Thesis

Evaluating the effects of and preference for positive and negative punishment in the Good Behavior Game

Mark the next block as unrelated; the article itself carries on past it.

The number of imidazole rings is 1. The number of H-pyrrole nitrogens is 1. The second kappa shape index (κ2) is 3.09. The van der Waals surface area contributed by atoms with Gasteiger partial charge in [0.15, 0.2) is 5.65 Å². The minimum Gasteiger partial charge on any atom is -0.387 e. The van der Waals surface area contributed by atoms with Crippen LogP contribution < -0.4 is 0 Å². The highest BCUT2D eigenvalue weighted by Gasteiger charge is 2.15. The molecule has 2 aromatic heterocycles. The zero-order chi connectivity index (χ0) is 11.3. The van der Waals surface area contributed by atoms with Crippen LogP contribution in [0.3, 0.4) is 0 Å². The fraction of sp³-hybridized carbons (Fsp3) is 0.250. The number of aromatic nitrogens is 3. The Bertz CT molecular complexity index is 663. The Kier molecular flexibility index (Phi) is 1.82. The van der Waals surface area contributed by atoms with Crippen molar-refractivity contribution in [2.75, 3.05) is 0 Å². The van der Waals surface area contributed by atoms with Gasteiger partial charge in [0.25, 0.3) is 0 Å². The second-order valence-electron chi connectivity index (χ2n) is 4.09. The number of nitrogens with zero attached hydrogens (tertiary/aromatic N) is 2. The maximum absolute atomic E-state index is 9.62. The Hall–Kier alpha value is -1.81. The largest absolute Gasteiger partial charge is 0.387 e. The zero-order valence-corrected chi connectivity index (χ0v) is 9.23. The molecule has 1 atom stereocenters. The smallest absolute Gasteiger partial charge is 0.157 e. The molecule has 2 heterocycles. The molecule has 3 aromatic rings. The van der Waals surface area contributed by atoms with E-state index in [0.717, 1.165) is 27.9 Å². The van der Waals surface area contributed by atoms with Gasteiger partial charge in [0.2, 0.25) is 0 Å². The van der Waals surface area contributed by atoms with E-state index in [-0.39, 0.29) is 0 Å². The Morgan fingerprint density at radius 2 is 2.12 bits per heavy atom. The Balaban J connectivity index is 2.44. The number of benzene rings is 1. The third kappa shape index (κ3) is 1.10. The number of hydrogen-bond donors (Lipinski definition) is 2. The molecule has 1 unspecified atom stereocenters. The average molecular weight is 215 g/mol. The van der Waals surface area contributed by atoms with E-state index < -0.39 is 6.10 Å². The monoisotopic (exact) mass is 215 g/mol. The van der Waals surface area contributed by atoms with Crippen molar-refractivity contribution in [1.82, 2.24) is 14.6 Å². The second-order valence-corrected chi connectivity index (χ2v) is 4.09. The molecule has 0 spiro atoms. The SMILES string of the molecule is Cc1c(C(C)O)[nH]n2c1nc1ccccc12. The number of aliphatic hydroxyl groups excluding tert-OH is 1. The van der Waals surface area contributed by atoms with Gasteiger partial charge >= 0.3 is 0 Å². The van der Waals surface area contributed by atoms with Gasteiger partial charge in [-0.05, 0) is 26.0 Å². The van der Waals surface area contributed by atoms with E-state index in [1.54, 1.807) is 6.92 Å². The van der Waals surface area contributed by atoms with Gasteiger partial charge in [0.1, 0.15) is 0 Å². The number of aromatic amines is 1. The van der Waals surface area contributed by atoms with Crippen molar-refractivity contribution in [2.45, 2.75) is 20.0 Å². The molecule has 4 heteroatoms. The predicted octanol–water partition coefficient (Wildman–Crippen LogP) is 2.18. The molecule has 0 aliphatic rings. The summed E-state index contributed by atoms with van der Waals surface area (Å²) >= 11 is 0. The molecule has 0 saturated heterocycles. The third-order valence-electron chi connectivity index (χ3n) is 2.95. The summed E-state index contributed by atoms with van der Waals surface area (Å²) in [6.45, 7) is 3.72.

The Good Behavior Game (GBG) is a group contingency that has demonstrated to be an effective intervention in reducing disruptive behavior across various settings, populations, and range of classroom grades. The GBG involves immediate positive punishment following disruptive behavior. Response cost procedures have also been used during the GBG, but previous research has not directly compared positive and negative punishment in the GBG. In the present study, we evaluated the effects of and preference for positive and negative punishment in the GBG. We implemented two versions of the game, the GBG and GBG Response Cost (RC) in a second-grade general education classroom. In addition, we measured student and teacher collateral behaviors. Results of this study demonstrated that the GBG RC initially reduced disruptive behavior to lower levels than the GBG, but both versions of the game were effective in reducing disruptive behavior. We also found that the teacher and most of the students preferred to play the GBG RC. This paper discusses the potential benefits of playing the GBG and provides future recommendations.

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